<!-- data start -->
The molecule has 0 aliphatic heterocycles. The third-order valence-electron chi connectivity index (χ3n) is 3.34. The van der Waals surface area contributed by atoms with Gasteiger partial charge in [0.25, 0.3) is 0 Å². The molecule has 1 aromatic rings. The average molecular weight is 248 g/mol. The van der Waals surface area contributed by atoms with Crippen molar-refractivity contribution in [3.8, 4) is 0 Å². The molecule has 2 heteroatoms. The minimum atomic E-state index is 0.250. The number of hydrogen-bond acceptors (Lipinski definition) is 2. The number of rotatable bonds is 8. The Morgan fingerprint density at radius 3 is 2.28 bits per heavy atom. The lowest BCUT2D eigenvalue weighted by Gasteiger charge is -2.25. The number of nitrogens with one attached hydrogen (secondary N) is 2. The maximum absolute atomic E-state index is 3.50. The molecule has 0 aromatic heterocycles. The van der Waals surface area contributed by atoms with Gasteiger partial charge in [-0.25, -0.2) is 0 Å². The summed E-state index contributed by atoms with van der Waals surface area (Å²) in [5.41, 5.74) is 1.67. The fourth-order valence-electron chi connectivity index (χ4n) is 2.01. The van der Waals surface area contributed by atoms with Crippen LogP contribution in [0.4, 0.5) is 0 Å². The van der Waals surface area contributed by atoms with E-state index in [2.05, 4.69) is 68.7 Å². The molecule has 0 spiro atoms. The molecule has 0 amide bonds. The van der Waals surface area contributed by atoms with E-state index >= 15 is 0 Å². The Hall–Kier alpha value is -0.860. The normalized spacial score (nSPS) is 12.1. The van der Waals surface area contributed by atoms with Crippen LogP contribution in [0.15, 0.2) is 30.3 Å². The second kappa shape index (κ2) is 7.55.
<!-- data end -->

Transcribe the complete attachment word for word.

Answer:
The molecule has 0 aliphatic heterocycles. The third-order valence-electron chi connectivity index (χ3n) is 3.34. The van der Waals surface area contributed by atoms with Gasteiger partial charge in [0.25, 0.3) is 0 Å². The molecule has 1 aromatic rings. The average molecular weight is 248 g/mol. The van der Waals surface area contributed by atoms with Crippen molar-refractivity contribution in [3.8, 4) is 0 Å². The molecule has 2 heteroatoms. The minimum atomic E-state index is 0.250. The number of hydrogen-bond acceptors (Lipinski definition) is 2. The number of rotatable bonds is 8. The Morgan fingerprint density at radius 3 is 2.28 bits per heavy atom. The lowest BCUT2D eigenvalue weighted by Gasteiger charge is -2.25. The number of nitrogens with one attached hydrogen (secondary N) is 2. The maximum absolute atomic E-state index is 3.50. The molecule has 0 aromatic heterocycles. The van der Waals surface area contributed by atoms with Gasteiger partial charge in [-0.25, -0.2) is 0 Å². The summed E-state index contributed by atoms with van der Waals surface area (Å²) in [5.41, 5.74) is 1.67. The fourth-order valence-electron chi connectivity index (χ4n) is 2.01. The van der Waals surface area contributed by atoms with Crippen LogP contribution in [0.4, 0.5) is 0 Å². The van der Waals surface area contributed by atoms with E-state index in [2.05, 4.69) is 68.7 Å². The molecule has 0 spiro atoms. The molecule has 0 amide bonds. The van der Waals surface area contributed by atoms with E-state index >= 15 is 0 Å². The Hall–Kier alpha value is -0.860. The normalized spacial score (nSPS) is 12.1. The van der Waals surface area contributed by atoms with Crippen LogP contribution in [0.15, 0.2) is 30.3 Å². The second kappa shape index (κ2) is 7.55.